20 March 2009

Does adding an antagonist reduce injecting?

Lack of Reduction in Buprenorphine Injection After Introduction of Co-Formulated Buprenorphine/Naloxone to the Malaysian Market. Bruce RD, Govindasamy S, Sylla L, Kamarulzaman A, Altice FL. Am J Drug Alcohol Abuse 2009 Feb 12:1

Dear Colleagues,

In this important paper Dr Bruce from Yale University finds no reduction in quantities injected after the widespread change from pure to combination product (Suboxone). Even more worrying is a finding of increased needle sharing in the high proportion who reported withdrawal symptoms following the change.

In a group of 41 recruited illicit buprenorphine injectors in Kuala Lumpur, Bruce and co-workers posed questions about injection of both the pure and combination products after a change in Government policy aimed at discouraging injecting. Pure buprenorphine was banned due to widespread abuse (as it was in New Zealand in 1991) and replaced with a combination product containing naloxone. As in previous experiences, (Robinson 1993), a change to the combination product was not associated with elimination or substantial reduction in abuse.

Half the sample (20) reported experiencing withdrawal symptoms after the change yet this had apparently not discouraged them from injecting. Average daily use increased 30% (from 1.9 to 2.5mg per day). Reported needle sharing was much more prevalent in those who also reported withdrawal symptoms (15 out of 20 or 75% of the ‘withdrawal’ subgroup).

The 41 used other drugs such as methadone (4), ketamine (10), amphetamine (6) or benzodiazepines (13). The authors speculate that this may have been to medicate withdrawals in some cases. They state that none of the subjects appeared to be using the buprenorphine as a recreational drug but to maintain a functional level of opiates in the body.

This paper is not consistent with claims that Suboxone reduces injecting behaviour. While the manufacturer has always been modest in its claims, others have made extravagant statements about the alleged property of combination buprenorphine to prevent diversion. It appears that the drug was approved by the American FDA and marketed without rigorous comparative studies. Combination agonist/antagonists may sound persuasive in theory but this has never been demonstrated in the field despite a long pedigree (methadone and naloxone were first tried together over 30 years ago). Now, 15 years apart and in very different settings, two naturalistic studies on buprenorphine make comparable and consistent findings.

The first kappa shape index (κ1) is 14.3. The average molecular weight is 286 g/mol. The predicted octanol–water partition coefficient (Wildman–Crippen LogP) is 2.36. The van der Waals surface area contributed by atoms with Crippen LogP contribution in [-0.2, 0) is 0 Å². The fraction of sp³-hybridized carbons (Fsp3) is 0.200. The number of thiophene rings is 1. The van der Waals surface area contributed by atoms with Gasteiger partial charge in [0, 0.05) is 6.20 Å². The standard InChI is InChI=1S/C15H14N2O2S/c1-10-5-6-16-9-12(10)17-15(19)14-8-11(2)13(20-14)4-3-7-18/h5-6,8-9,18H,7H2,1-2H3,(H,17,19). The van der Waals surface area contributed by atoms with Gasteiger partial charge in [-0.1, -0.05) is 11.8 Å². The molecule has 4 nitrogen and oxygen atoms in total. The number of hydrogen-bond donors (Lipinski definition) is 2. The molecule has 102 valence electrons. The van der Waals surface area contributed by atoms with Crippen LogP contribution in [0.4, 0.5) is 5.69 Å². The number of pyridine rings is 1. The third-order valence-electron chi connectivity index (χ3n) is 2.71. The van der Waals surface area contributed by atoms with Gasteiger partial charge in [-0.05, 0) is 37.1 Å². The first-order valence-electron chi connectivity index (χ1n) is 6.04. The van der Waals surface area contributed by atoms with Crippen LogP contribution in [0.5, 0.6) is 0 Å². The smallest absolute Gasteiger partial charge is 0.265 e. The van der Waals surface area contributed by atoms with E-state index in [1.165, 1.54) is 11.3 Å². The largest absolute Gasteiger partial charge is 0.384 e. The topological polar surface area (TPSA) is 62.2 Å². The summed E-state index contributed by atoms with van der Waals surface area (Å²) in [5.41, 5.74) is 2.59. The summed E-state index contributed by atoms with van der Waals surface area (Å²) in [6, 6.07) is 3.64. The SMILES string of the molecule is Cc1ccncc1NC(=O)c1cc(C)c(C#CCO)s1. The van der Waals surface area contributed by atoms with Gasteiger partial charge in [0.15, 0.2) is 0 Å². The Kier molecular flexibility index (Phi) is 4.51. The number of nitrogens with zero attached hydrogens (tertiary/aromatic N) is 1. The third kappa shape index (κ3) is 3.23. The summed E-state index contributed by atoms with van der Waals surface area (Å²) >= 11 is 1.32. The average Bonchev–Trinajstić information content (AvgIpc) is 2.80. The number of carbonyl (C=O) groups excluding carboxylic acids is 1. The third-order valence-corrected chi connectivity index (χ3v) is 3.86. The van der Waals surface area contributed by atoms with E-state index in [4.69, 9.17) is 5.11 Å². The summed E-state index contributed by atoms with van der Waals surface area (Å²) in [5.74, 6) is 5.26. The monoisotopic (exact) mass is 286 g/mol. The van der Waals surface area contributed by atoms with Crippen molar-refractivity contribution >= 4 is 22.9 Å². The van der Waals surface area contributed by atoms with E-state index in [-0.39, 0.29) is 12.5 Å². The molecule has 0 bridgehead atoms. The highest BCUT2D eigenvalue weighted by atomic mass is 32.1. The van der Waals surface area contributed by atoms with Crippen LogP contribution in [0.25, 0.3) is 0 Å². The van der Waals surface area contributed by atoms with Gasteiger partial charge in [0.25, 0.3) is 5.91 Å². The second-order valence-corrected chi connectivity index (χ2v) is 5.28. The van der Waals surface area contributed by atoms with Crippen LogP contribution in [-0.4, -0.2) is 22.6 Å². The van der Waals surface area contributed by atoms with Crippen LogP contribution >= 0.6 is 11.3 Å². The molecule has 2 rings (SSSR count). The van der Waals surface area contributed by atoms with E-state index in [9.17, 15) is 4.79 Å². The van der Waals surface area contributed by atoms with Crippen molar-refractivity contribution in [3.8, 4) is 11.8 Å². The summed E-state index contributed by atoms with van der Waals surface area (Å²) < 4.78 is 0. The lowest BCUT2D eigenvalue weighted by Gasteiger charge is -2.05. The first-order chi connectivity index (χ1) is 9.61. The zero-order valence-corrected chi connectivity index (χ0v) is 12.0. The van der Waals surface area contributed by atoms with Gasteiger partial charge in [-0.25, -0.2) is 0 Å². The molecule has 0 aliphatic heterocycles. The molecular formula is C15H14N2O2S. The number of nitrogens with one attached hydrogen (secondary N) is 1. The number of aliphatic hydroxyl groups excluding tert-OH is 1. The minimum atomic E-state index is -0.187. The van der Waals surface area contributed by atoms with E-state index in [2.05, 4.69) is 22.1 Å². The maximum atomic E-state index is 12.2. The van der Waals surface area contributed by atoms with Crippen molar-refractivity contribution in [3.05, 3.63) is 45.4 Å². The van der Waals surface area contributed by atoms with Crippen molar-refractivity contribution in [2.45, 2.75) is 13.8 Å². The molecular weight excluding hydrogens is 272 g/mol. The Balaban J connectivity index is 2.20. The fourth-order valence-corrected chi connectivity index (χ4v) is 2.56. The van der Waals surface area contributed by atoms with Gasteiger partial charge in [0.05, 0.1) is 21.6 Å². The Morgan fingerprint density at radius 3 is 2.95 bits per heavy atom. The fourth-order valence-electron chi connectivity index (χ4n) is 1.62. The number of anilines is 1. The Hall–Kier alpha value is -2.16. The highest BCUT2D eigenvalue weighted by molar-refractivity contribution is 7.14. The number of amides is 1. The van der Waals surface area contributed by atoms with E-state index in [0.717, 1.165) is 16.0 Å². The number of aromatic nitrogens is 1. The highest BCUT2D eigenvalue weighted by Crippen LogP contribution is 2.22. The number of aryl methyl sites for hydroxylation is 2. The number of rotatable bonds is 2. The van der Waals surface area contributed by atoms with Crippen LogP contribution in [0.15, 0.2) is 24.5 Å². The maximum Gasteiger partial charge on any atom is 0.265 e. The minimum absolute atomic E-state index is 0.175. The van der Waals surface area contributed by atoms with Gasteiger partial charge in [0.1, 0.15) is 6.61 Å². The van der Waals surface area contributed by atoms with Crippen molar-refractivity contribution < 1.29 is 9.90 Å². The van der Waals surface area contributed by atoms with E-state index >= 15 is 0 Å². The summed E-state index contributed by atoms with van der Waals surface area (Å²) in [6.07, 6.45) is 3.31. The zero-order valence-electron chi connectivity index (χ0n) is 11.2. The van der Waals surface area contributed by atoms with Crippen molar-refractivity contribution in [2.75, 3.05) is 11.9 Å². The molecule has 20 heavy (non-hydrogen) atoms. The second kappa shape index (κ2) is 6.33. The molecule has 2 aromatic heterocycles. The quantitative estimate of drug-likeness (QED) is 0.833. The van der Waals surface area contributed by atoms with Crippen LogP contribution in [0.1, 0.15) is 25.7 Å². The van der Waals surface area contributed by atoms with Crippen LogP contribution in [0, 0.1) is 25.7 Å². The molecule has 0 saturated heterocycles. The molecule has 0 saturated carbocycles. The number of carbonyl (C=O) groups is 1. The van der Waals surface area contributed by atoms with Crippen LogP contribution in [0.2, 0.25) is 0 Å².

Like Bruce in Malaysia, Robinson in New Zealand took advantage of a similar scenario in which buprenorphine was being widely abused in the community. The government and manufacturer changed to the naloxone-containing product, so Robinson was able to interview patients enrolling in his opioid treatment program in Wellington, NZ. He reported numerous demographic and drug use characteristics before and after, finding that the drug was still widely abused. Indeed, for 59% it was still the drug of choice - and mostly injected.

Interestingly, the Malaysian figures are remarkably close to a published comparison of pure buprenorphine with the combination product. In a small pilot study, Bell and colleagues found that substantial increases (average 50%) in doses were needed by nearly all 17 stable subjects after changing from Subutex to Suboxone. Another factor I learned in my research was that apparently the main driver for injecting in Malaysia was financial since sublingual administration requires a far higher dose due to lower bio-availability and all doses must be paid for by the patient in that country.

Comments by Andrew Byrne ..

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Robinson GM, Dukes PD, Robinson BJ, Cooke RR, Mahoney GN. The misuse of buprenorphine and a buprenorphine-naloxone combination in Wellington, New Zealand. Drug Alcohol Dependence (1993) 33;1:81-6
Bell J, Byron G, Gibson A, Morris A. A pilot study of buprenorphine-naloxone combination tablet (Suboxone®) in treatment of opioid dependence. Drug Alcohol Rev (2004) 23;3:311-318